First, I should say I wasn’t crazy about this production. I love A Little Night Music and I expected more. I agree with you about Trever Nunn’s direction, but I wasn’t crazy about the set either. I also don’t think that Ramona Mallory needed to be so annoying. The character is silly, but she can still be likable. But to answer your question about the new cast, I think that both Bernadette Peters and Elaine Stritch are wrong for the roles for the reasons you mentioned and have no desire to see either of them in the show.
You’re probably right about Ramona Mallory. I liked her, but I think she was on one emotional plain the entire time. Good point. You agreeing with me makes me feel like I’m right ;-)
This is just plain “sideshow” casting –bizarre and strangely self serving. Are Barry and Fran the producers??? These two ladies couldn’t be further removed from the intention of these two characters but I’d go out of car crash curiosity. Hopefully I will be proven wrong…..
You’re right—it is casting with the intention of bringing in big names. While these two actresses don’t fit the parts wonderfully, let’s not forget that they are extremely talented and acclaimed, though. Who are Barry and Fran?
I just think no matter how much acting either of these women do, the audience will have to suspend their disbelief to China and back to even “feel” these characters. Both are such personalities that the fragility of this piece will be waylaid. B & F are the Weisslers of course, the king and queen of gratuitous oddball casting…
Actually, we did not like C ZT that much. We thought she was adequate and were surprised that she got the award. I know people thought she was brilliant.
My husband and I actually talked about who might replace her because we loved the production otherwise. We immediately bought tickets when we heard about the new casting.
Finally, actors and actresses have played away from their ages since there’s been theater. It’s what comes across that matters, and Bernadette is a theater icon with a great voice. Elaine Stritch too.
ALNM has been a hobby (obsession?) of mine since I was a kid, and I have seen several fine productions of this work. I certainly wanted to like this more. Still, this production, while not perfect, at least presented an adequate version of the work to a new generation. There’s lots to criticize, true: the scaled-down orchestra; exaggeration of some characters to the point of caricature (an annoying Anne, a whiny Charlotte); Petra’s pole-dancing. Yes, the human comedy plays out in all the roles, but they should not be so cartoonish as to lose our sympathy entirely. CZJ radiated youth, and so wasn’t entirely convincing as an aging actress. But I thought her portrayal was original, and struck a nice balance between emotion and restraint (though I preferred her far darker Tony performance to the show we saw). And there was real chemistry between her and the vastly underappreciated Mr. Hanson–for once, you could understand why they were the loves of each other’s lives, and that was all the more poignant. BP should be more convincing as an aging actress, and she has both the acting and vocal skills for this role (though sometimes, her voice can take on a smallness, a doll-like quality, that may work against her here). While Ms. Stritch is undeniably a legend, the producers may have done her a disservice here. She’s a dame, not a grande dame. Clips of her opening night performance on youtube are not inspiring, with shouted lyrics and bada-bing bellylaughs that comment on the lyrics (reminding us of Elaine, rather than Mme A’s melancholy musings). It may be one of those times when one performer’s style is so dramatically at odds with that of the other performers that they seem to be in two different shows–a tap dancer among the waltzing couples. If that’s the case, the blame belongs to the producers, not Ms. Stritch, who at least was game enough to attempt the role. Makes you wonder about the next recast, if it makes it that long. Still, middle-aged fool that I am, I am almost certainly going to have to see this for myself, so the casting strategy worked…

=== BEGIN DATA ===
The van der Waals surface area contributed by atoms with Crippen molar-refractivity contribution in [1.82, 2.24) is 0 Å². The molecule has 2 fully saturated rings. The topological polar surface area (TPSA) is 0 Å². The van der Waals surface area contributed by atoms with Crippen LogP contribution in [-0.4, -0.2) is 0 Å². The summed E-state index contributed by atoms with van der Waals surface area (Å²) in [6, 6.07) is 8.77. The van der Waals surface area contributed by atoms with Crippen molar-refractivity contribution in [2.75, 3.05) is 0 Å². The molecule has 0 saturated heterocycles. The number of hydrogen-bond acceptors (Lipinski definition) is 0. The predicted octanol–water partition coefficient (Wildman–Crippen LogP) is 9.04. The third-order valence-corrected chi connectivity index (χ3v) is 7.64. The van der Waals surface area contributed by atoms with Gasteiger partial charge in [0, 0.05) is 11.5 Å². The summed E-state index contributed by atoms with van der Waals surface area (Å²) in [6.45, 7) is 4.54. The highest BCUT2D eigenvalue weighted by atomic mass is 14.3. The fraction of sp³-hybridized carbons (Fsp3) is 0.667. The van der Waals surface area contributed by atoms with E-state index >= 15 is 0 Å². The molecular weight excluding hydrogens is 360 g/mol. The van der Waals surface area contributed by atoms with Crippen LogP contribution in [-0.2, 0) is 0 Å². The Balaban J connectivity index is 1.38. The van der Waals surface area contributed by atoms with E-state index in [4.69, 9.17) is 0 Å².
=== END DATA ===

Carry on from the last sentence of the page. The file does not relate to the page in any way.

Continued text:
@Chris: These are some excellent points, which I agree with, and haven’t thought of before! The performances are a bit cartoonish, and lose some of my sympathy as a result. And Catherine Zeta-Jones’ Tony performance was darker than in the show. I just didn’t realize it. This gave me a big “HMMM.” Thank you for your insights!
Kind of you to say so. Signature Theatre in Arlington, VA did a terrific version in 1998, which highlighted some of the characters’ neuroses for comic effect (e.g., Henrik, Charlotte), but somehow, you still cared about them. The redoubtable Donna Migliaccio as Charlotte conveyed the character’s pain (memorably and amusingly, with gardening shears), but in a way that still made you root for her when she’s reconciled to her dragoon husband at the end. Last year’s version in Baltimore–distinguished by a strong directorial vision–put the general foolishness in perspective with an understated but vivid quote from one of Bergman’s other films, as a scene closed with the actors’ silhouettes gently and silently dancing offstage, single file, a kind of “march of fools,” perfectly summing up the twin themes of love making fools of us all and “the only other reality” (in the words of Mme A’s toast), death.